Additionally, this was the first season without Don Pardo (season 40 would become the next due to Don Pardo's death in 2014) as the show announcer. Instead the voice-overs were done by Mel Brandt, except for two episodes that aired in December 1981 when veteran NBC News announcer Bill Hanrahan handled such duties.
During the season, original cast member John Belushi died from an overdose of cocaine and heroin. The original airing of the episode hosted by Robert Urich had a tribute to Belushi. This was also the final season for Doyle-Murray, Ebersole and Rosato. All were let go to make room for new cast members in the following season.
bold denotes Weekend Update anchor
This season's writers were Barry W. Blaustein, Joe Bodolai, Brian Doyle-Murray, Nate Herman, Tim Kazurinsky, Nelson Lyon, Maryilyn Suzanne Miller, Pamela Norris, Mark O'Donnell, Michael O'Donoghue, Margaret Olberman, Tony Rosato, David Sheffield, Rosie Shuster, Andrew Smith, Terry Southern, Bob Tischler and Eliot Wald. The head writers were Michael O'Donoghue (episodes 1-8) and Bob Tischler (episodes 9-20).
|Host(s)||Musical guest(s)||Original air date|
|120||1||(none)||Rod Stewart||October 3, 1981|
|121||2||Susan Saint James||The Kinks||October 10, 1981|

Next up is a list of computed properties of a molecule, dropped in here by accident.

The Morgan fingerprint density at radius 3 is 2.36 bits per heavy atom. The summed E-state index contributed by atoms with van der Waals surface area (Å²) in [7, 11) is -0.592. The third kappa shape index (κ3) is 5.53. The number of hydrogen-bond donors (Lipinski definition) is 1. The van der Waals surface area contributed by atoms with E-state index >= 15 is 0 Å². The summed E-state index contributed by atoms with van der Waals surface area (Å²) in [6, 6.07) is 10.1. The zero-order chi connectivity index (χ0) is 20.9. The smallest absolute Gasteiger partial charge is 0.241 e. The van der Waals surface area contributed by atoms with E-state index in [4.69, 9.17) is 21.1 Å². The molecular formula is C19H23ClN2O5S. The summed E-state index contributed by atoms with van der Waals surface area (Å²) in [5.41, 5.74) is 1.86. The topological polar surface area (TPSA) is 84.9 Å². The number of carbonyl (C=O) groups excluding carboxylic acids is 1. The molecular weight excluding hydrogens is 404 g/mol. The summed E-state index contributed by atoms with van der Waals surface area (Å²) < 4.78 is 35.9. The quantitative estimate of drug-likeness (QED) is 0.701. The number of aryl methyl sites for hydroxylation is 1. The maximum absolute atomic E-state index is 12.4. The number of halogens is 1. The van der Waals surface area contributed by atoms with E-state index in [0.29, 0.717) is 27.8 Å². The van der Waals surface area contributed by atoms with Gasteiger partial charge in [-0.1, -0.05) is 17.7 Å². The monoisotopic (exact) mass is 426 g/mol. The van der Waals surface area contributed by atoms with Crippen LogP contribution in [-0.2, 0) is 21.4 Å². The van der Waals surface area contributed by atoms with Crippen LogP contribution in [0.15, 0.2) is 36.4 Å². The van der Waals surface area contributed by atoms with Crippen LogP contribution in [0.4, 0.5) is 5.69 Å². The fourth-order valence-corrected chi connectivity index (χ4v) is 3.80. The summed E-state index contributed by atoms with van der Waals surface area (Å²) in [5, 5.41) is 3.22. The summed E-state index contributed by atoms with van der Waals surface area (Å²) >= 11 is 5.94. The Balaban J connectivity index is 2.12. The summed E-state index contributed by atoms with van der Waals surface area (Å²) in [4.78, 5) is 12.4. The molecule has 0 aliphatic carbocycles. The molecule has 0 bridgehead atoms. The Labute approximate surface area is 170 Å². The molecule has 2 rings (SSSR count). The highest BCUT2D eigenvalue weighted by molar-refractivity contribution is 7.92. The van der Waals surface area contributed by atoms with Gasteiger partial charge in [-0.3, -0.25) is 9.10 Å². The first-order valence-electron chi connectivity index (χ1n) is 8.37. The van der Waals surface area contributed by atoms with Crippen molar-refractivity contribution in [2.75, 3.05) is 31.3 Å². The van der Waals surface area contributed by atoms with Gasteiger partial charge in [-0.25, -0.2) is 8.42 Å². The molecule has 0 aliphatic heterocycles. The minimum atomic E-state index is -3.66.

|122||3||George Kennedy||Miles Davis||October 17, 1981|
|123||4||Donald Pleasence||Fear||October 31, 1981|
|124||5||Lauren Hutton||Rick James||November 7, 1981|
|125||6||Bernadette Peters||The Go-Go's
|November 14, 1981|
|126||7||Tim Curry||Meat Loaf||December 5, 1981|
|127||8||Bill Murray||The Spinners
|December 12, 1981|
|128||9||Robert Conrad||The Allman Brothers Band||January 23, 1982|
|129||10||John Madden||Jennifer Holliday||January 30, 1982|
|130||11||James Coburn||Lindsey Buckingham||February 6, 1982|
|131||12||Bruce Dern||Luther Vandross||February 20, 1982|
|132||13||Elizabeth Ashley||Hall & Oates||February 27, 1982|
|133||14||Robert Urich||Mink DeVille||March 20, 1982|
|134||15||Blythe Danner||Rickie Lee Jones||March 27, 1982|
|135||16||Daniel J. Travanti||John Cougar Mellencamp||April 10, 1982|
|136||17||Johnny Cash||Elton John||April 17, 1982|
|137||18||Robert Culp||The Charlie Daniels Band||April 24, 1982|
|138||19||Danny DeVito||Sparks||May 15, 1982|
|139||20||Olivia Newton-John||Olivia Newton-John||May 22, 1982|
- Hill and Weingrad, p. 453-7.
- Saturday Night Live: The First Twenty Years. Houghton Mifflin Harcourt. 1994. pp. 124–127. ISBN 0-395-70895-8.
- Saturday Night Live: The First Twenty Years. Houghton Mifflin Harcourt. 1994. pp. 138–140. ISBN 0-395-70895-8.
- Saturday Night Live: The First Twenty Years. Houghton Mifflin Harcourt. 1994. pp. 141–143. ISBN 0-395-70895-8.
- Saturday Night Live: The First Twenty Years. Houghton Mifflin Harcourt. 1994. pp. 144–146. ISBN 0-395-70895-8.
- Saturday Night Live: The First Twenty Years. Houghton Mifflin Harcourt. 1994. p. 147. ISBN 0-395-70895-8.
- Saturday Night Live: The First Twenty Years. Houghton Mifflin Harcourt. 1994. pp. 148–149. ISBN 0-395-70895-8.